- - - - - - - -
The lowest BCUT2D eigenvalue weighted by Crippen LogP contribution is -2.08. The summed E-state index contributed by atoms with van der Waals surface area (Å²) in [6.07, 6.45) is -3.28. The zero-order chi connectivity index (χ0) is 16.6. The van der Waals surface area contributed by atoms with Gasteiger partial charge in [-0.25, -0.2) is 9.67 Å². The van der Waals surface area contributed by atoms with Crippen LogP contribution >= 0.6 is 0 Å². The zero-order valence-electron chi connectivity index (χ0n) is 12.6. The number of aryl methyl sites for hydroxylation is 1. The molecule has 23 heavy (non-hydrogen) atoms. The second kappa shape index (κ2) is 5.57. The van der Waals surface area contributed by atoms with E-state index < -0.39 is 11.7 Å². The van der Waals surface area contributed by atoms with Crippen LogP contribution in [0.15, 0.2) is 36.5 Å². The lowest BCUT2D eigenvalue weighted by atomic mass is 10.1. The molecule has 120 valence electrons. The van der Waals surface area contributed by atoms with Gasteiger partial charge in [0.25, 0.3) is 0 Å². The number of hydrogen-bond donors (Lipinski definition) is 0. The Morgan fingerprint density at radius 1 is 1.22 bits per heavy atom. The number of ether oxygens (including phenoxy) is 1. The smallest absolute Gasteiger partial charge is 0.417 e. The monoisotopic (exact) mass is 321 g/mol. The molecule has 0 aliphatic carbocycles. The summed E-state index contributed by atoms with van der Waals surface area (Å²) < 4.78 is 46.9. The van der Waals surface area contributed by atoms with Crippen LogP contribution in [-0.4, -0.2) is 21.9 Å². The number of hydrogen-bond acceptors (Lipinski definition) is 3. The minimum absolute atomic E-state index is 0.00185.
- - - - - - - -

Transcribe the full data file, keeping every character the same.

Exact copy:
The lowest BCUT2D eigenvalue weighted by Crippen LogP contribution is -2.08. The summed E-state index contributed by atoms with van der Waals surface area (Å²) in [6.07, 6.45) is -3.28. The zero-order chi connectivity index (χ0) is 16.6. The van der Waals surface area contributed by atoms with Gasteiger partial charge in [-0.25, -0.2) is 9.67 Å². The van der Waals surface area contributed by atoms with Crippen LogP contribution >= 0.6 is 0 Å². The zero-order valence-electron chi connectivity index (χ0n) is 12.6. The number of aryl methyl sites for hydroxylation is 1. The molecule has 23 heavy (non-hydrogen) atoms. The second kappa shape index (κ2) is 5.57. The van der Waals surface area contributed by atoms with E-state index < -0.39 is 11.7 Å². The van der Waals surface area contributed by atoms with Crippen LogP contribution in [0.15, 0.2) is 36.5 Å². The lowest BCUT2D eigenvalue weighted by atomic mass is 10.1. The molecule has 120 valence electrons. The van der Waals surface area contributed by atoms with Gasteiger partial charge in [0.25, 0.3) is 0 Å². The number of hydrogen-bond donors (Lipinski definition) is 0. The Morgan fingerprint density at radius 1 is 1.22 bits per heavy atom. The number of ether oxygens (including phenoxy) is 1. The smallest absolute Gasteiger partial charge is 0.417 e. The monoisotopic (exact) mass is 321 g/mol. The molecule has 0 aliphatic carbocycles. The summed E-state index contributed by atoms with van der Waals surface area (Å²) < 4.78 is 46.9. The van der Waals surface area contributed by atoms with Crippen LogP contribution in [-0.4, -0.2) is 21.9 Å². The number of hydrogen-bond acceptors (Lipinski definition) is 3. The minimum absolute atomic E-state index is 0.00185.